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Mon Apr 21 11:41:51 SAST 2014

Narine proves to be Windies' silent menace

Sapa-AFP | 16 July, 2012 11:150 Comments
England And West Indies Nets Sessions
Sunil Narine of the West Indies takes part in a fielding drill during a nets session at Edgbaston on June 5, 2012 in Birmingham, England
Image by: Gareth Copley / Getty Images

West Indies off-spinner Sunil Narine may not command the headlines like Chris Gayle, but he proved to be just as deadly a force in the one-day series win over New Zealand.

Narine took two wickets for just 20 off his full quota of 10 overs on Saturday as the West Indies won the fourth ODI by 24 runs to guarantee an unassailable 3-1 lead in the five-match series.

His heroics with the ball earned him the man-of-the-match award as he combined with Tino Best (4-46) to bowl out the visitors for 240.

Together they topped a superb century by New Zealand skipper Ross Taylor, who made 110 on his return from injury.

“I was doing it for the team,” said the softly-spoken Narine.

“It was the big game of the series and I knew I just had to do the job for the team again. We wanted to win on Wednesday and seal the series, but we ended on the wrong end, so it was very important that we rebounded today and finish off the job.

“Normally, when I go onto the field I look at the scoreboard and see what is required of me. Sometimes it requires me to be attacking, other times I just have to keep the pressure on. Today, I tried to keep my composure and build the pressure. We got wickets at key stages and the pressure mounted on them.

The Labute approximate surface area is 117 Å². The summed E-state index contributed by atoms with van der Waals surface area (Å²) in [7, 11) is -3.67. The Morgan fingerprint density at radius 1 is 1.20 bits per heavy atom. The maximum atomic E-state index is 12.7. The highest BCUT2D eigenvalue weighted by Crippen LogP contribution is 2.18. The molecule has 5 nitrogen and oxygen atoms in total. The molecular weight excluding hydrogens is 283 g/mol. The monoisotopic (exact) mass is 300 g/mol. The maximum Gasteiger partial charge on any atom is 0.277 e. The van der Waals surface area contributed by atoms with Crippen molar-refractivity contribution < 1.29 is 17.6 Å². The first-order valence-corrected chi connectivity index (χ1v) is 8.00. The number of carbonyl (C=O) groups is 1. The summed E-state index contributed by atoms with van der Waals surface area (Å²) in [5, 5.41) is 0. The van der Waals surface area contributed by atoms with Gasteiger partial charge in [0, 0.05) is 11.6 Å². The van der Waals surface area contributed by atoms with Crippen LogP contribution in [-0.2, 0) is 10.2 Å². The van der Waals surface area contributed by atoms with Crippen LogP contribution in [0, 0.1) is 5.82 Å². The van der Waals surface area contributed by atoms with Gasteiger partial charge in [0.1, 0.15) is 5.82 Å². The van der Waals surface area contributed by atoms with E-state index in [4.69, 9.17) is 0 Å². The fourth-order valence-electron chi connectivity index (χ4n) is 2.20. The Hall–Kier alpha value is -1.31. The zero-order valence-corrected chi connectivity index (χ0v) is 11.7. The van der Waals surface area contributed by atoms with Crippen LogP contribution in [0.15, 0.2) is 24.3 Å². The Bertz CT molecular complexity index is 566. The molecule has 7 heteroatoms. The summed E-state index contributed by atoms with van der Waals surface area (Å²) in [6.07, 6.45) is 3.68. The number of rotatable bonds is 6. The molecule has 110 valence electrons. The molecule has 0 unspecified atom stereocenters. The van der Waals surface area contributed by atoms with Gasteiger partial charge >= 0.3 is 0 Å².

“There was a great deal of effort today. We had to dig deep to come up with this win, and that made it feel that much better. To win a series at home is special.

“The batsmen played really well after we found ourselves in some trouble and that gave us something to bowl at. Tino kept running in and I knew my job was to remain accurate and build the pressure on the batsmen.” 

Narine came into the attack in the first power-play and his first spell went for just seven runs as the West Indies took control.

His first wicket was Kane Williamson, who bowed to the mounting pressure and was leg-before swinging across the line.

Late in the innings, Narine returned and forced Doug Bracewell into a desperate big hit which found the safe hands of Keiron Pollard at long off.

So far in the series, which concludes in St Kitts on Monday, Narine has captured eight wickets in four matches at an average of 14.87 runs per wicket, and an economy rate of just 2.97 runs per over.

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